The New Overtime Rules in the U.S.
Many companies treat people as salaried administrative, executive and professional employees. This means these folks don’t get overtime. I’m sure most of the folks designated by this are truly in those positions. But there are some cases where this has been used to avoid paying overtime. I know that no one in our wonderful and patriotic glass industry has ever or will ever do this intentionally, but for the few people who read my blog who are not in glass, here’s the skinny.
Currently, to qualify as one of the exempted folks in these categories, an employee has to earn $23,660 per year, or more. The new floor is $47,476 per year, effective December 1, 2016. A few pro-business groups have said they will fight this regulation as anti-business. I don’t think they will succeed and that the rule will go into effect as the last change in this earnings level was in 2004.
What does this mean to you? Look at your payroll and see if you have people in these areas that are on salary rather than hourly. The new floor is equivalent to $22.83 an hour. If you have people making $35,000 per year and you say they are in not eligible for O/T, you have to change something: Either convert them to hourly pay, or give a raise to the new floor. Here is the tricky part; you have to do the math and decide which way to go. Look at the hours these exempt folks work. Do they work from home in the evening? Do they come in on weekends? These are paid hours if you go the hourly route.
So this will impact your budgets fairly quickly. Here’s your plan:
- Review current salaries for your exempt employees. Anyone over $47,476, don’t worry about.
- Can you raise a few of them to the new floor? How much will this cost? Do the opposite and figure the cost if you changed them to hourly and they did earn O/T.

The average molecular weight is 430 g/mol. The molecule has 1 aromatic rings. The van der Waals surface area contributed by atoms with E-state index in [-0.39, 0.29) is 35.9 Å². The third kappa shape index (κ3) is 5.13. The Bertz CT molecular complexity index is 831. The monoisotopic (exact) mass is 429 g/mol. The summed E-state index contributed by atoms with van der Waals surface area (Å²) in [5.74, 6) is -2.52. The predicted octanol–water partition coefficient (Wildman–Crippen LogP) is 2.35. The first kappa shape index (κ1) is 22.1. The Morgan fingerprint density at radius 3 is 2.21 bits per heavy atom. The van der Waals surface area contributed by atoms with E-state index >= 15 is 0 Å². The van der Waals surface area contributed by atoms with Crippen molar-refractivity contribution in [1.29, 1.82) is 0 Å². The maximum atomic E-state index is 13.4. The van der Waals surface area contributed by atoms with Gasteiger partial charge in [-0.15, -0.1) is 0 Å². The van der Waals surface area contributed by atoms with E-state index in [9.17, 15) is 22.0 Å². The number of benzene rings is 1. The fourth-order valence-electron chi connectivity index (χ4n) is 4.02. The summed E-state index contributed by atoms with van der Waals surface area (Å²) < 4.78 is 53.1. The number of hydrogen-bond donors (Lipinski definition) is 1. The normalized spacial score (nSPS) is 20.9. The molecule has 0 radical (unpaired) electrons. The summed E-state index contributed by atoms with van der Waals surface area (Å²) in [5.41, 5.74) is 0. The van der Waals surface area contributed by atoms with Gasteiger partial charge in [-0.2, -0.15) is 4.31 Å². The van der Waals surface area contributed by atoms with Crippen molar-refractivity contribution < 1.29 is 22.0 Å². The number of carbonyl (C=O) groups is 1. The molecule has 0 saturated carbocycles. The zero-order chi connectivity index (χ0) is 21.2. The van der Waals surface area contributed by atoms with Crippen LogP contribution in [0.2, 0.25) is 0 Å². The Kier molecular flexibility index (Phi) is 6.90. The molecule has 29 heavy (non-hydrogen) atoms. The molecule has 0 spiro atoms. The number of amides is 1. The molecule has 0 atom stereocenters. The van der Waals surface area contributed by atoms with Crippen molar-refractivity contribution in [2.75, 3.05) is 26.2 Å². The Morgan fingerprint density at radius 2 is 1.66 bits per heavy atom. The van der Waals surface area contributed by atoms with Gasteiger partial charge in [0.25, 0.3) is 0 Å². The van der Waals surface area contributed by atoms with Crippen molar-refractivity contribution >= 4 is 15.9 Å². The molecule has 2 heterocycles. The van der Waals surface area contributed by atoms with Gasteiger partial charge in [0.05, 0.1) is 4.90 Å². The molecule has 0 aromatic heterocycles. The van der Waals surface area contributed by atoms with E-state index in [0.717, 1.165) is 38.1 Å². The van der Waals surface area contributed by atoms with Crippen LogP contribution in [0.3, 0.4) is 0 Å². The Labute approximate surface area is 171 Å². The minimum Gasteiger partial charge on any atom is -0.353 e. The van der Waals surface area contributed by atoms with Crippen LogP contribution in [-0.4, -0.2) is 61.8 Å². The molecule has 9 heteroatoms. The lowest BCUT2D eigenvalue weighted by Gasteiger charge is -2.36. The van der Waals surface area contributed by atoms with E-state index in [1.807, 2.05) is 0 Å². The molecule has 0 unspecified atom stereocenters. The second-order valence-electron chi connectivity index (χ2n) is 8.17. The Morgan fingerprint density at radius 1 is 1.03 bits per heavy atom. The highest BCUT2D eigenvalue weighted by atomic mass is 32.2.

- Also, you have to decide if you are going to lower an employee’s hourly rate if you convert them from salary to hourly and explain, with their O/T, they will make the same. Basically a bad morale way to go, but your budget may require this.
- If you pay someone with a quarterly bonus then that bonus amount can count toward 10 percent of their compensation for these standards. You may be better off placing this money in payroll than in bonus.
- You can consider hiring part-time employees to do some of this work. Might be a good financial idea, but generally bad for morale and actual productivity. The time you spend training each new part-timer eats up the costs you would have paid under the new rules.
- If you place someone on hourly, be sure to look at their hours. If they check email at night, or come in on a Saturday, you’ll be paying O/T on this.
Again, these rules go into effect on December 1, 2016. There may be changes before then. Keep reading my blog for any updates.
Seattle, here I come. I am looking forward to meeting old friends and making new ones at the Glass Expo next week. If you would like to meet me for a complimentary half-hour consultation, drop me an email at firstname.lastname@example.org or call me at 631-456-2397. See you there!